The Philippines next sunrise industry is medical tourism

The Philippines has long sought to be a major medical tourism destination, and a new study suggests both why it has failed and why it can succeed in the future.

The study by healthcare business intelligence firm HealthCORE, indicates that most medical tourism earnings between 2006 and 2010 were from overseas foreign tourists and balikbayans (Filipinos who live overseas), rather than planned medical tourism by non-Filipinos.

“Philippine Medical Tourism Compendium 2011: facts, figures & strategies” estimates that the country earned a total of $1.30 billion from health care and wellness services in the period of 2006 to 2010. The study also projects that the Philippines has the potential to earn as much as $1 billion in additional annual revenue by 2018 or earlier if it invests thoroughly on healthcare infrastructures, have more open and liberal travel arrangements for medical tourists and lay down an extensive international marketing promotions campaign.

The research says that the Philippines has a high potential to grab a larger market share in the global medical tourism industry based on:
• High level of quality in healthcare.
• Competitive cost of healthcare, with lower costs then the USA or Canada.
• Many competent healthcare professionals
• English language skill.
• A culture of compassion and service.
• Geographical proximity to countries that have expensive medical services such as Guam and Micronesia, Australia, Japan, South Korea and Taiwan.
• Top hospitals in the Philippines have state-of-the-art medical and hospital facilities, are staffed with highly qualified medical consultants, doctors, nurses and other personnel. At least eight hospitals and clinics were now accredited by various international accreditation agencies.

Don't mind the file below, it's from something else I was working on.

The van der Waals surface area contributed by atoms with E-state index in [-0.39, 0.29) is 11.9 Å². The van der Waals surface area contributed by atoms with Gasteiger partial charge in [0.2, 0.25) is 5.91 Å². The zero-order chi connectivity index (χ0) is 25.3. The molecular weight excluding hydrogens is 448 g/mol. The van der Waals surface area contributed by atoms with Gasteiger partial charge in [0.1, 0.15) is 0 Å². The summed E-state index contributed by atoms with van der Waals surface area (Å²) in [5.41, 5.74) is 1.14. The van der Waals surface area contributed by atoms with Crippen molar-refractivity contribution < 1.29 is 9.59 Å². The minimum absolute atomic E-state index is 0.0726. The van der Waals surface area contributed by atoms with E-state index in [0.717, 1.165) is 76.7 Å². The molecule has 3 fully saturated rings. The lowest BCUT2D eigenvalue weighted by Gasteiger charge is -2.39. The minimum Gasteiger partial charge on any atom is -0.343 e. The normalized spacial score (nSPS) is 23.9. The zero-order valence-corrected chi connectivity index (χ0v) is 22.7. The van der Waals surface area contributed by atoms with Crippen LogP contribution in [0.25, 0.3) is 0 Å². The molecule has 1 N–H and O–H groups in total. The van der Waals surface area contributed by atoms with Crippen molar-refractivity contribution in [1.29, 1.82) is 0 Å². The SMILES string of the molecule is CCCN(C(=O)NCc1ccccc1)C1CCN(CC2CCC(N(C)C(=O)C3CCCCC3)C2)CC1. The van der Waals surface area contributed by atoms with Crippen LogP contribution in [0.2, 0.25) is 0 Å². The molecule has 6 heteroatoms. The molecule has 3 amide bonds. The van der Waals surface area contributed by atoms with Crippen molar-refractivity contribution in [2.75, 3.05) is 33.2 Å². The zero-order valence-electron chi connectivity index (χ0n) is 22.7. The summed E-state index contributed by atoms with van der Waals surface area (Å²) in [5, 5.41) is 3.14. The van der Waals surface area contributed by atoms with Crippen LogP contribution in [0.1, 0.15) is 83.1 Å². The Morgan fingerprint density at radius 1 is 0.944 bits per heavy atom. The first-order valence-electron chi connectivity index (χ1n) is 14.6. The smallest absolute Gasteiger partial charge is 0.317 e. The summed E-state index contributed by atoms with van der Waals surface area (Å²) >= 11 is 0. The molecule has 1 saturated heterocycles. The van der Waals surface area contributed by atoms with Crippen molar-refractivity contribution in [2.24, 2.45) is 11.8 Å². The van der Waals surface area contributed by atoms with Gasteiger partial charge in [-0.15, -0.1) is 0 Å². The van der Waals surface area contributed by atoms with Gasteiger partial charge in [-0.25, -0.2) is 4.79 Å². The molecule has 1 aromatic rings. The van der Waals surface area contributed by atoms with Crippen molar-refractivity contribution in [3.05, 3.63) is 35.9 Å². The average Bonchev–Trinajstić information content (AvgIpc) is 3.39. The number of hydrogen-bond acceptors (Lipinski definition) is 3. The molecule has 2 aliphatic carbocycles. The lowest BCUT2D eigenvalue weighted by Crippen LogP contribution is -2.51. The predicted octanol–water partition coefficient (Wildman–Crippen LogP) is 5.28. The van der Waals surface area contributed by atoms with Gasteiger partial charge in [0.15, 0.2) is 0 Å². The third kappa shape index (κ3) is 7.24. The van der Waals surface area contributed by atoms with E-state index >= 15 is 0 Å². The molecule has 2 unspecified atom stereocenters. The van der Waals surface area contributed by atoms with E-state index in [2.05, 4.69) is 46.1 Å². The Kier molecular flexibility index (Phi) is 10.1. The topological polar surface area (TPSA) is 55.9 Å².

The study concludes that-
• The medical and tourism sectors and other related industry stakeholders should work together and develop broad-ranging strategies in healthcare infrastructure and service.
• The government should liberalize visa restriction for medical travellers.
• There is an urgent need for an aggressive international marketing and promotions campaign to catapult the Philippines in the elite circle of medical tourism providers.

HealthCORE is not an independent research body, but a company that aims to develop, project and sustain the competitive advantages of the Philippines as a preferred global healthcare destination. HealthCORE is the official Philippine representative of the National Accreditation Board for Hospital and Healthcare Providers (NABH International) and offers accreditation for hospitals.

None of these insights or suggestions is new. The country has a multiplicity of organizations set up to promote medical tourism, which have spent years bogged down in internal discussion, power struggles, endless debate and conferences. Although offering lower costs than in the US, many Asian competitors undercut them.

While health and tourism officials as well as health institutions are doing their best to promote medical tourism in the Philippines, Chinese hospitals are beating them through aggressive advertising to entice Filipinos to be medical tourists in China. In the past months major dailies carried adverts that boasted of new technologies and innovative treatment procedures for cancer patients in China. Representatives of Chinese hospitals even go to schools with a Chinese-Filipino population to do their promotion. Their target audiences are not the students but the Chinese-Filipino parents.

An example of the government’s inability to turn expressions of support for medical tourism into practical help is the Department of Tourism’s 2012 campaign “It’s more fun in the Philippines” that offers a slogan opposite to what would attract medical tourists.